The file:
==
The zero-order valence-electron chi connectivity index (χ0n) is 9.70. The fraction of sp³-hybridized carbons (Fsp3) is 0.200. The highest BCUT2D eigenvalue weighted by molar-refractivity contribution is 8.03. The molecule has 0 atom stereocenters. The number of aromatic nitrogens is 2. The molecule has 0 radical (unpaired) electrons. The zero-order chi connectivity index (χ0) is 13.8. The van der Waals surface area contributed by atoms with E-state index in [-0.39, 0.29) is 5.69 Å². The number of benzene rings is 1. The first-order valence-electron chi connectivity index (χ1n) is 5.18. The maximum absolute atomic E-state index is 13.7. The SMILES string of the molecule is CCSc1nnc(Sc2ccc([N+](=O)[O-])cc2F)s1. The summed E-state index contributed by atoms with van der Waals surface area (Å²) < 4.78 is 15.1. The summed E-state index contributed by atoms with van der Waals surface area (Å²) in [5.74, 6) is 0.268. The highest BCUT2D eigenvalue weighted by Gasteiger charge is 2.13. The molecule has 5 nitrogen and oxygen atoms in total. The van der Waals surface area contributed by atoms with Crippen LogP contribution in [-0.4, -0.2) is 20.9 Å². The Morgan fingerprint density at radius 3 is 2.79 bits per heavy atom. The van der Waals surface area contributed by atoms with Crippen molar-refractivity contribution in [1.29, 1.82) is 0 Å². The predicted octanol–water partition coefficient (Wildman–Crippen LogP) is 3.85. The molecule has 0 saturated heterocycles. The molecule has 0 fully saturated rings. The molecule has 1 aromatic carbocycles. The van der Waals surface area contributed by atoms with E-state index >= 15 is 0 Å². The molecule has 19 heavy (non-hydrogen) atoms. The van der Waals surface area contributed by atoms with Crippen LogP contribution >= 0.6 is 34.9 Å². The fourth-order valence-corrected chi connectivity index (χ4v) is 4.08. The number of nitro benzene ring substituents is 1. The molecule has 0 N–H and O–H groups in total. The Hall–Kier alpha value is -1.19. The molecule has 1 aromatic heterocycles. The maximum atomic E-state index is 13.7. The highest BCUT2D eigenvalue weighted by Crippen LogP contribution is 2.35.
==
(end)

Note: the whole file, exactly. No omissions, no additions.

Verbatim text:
The zero-order valence-electron chi connectivity index (χ0n) is 9.70. The fraction of sp³-hybridized carbons (Fsp3) is 0.200. The highest BCUT2D eigenvalue weighted by molar-refractivity contribution is 8.03. The molecule has 0 atom stereocenters. The number of aromatic nitrogens is 2. The molecule has 0 radical (unpaired) electrons. The zero-order chi connectivity index (χ0) is 13.8. The van der Waals surface area contributed by atoms with E-state index in [-0.39, 0.29) is 5.69 Å². The number of benzene rings is 1. The first-order valence-electron chi connectivity index (χ1n) is 5.18. The maximum absolute atomic E-state index is 13.7. The SMILES string of the molecule is CCSc1nnc(Sc2ccc([N+](=O)[O-])cc2F)s1. The summed E-state index contributed by atoms with van der Waals surface area (Å²) < 4.78 is 15.1. The summed E-state index contributed by atoms with van der Waals surface area (Å²) in [5.74, 6) is 0.268. The highest BCUT2D eigenvalue weighted by Gasteiger charge is 2.13. The molecule has 5 nitrogen and oxygen atoms in total. The van der Waals surface area contributed by atoms with Crippen LogP contribution in [-0.4, -0.2) is 20.9 Å². The Morgan fingerprint density at radius 3 is 2.79 bits per heavy atom. The van der Waals surface area contributed by atoms with Crippen molar-refractivity contribution in [1.29, 1.82) is 0 Å². The predicted octanol–water partition coefficient (Wildman–Crippen LogP) is 3.85. The molecule has 0 saturated heterocycles. The molecule has 0 fully saturated rings. The molecule has 1 aromatic carbocycles. The van der Waals surface area contributed by atoms with E-state index >= 15 is 0 Å². The molecule has 19 heavy (non-hydrogen) atoms. The van der Waals surface area contributed by atoms with Crippen LogP contribution >= 0.6 is 34.9 Å². The fourth-order valence-corrected chi connectivity index (χ4v) is 4.08. The number of nitro benzene ring substituents is 1. The molecule has 0 N–H and O–H groups in total. The Hall–Kier alpha value is -1.19. The molecule has 1 aromatic heterocycles. The maximum atomic E-state index is 13.7. The highest BCUT2D eigenvalue weighted by Crippen LogP contribution is 2.35.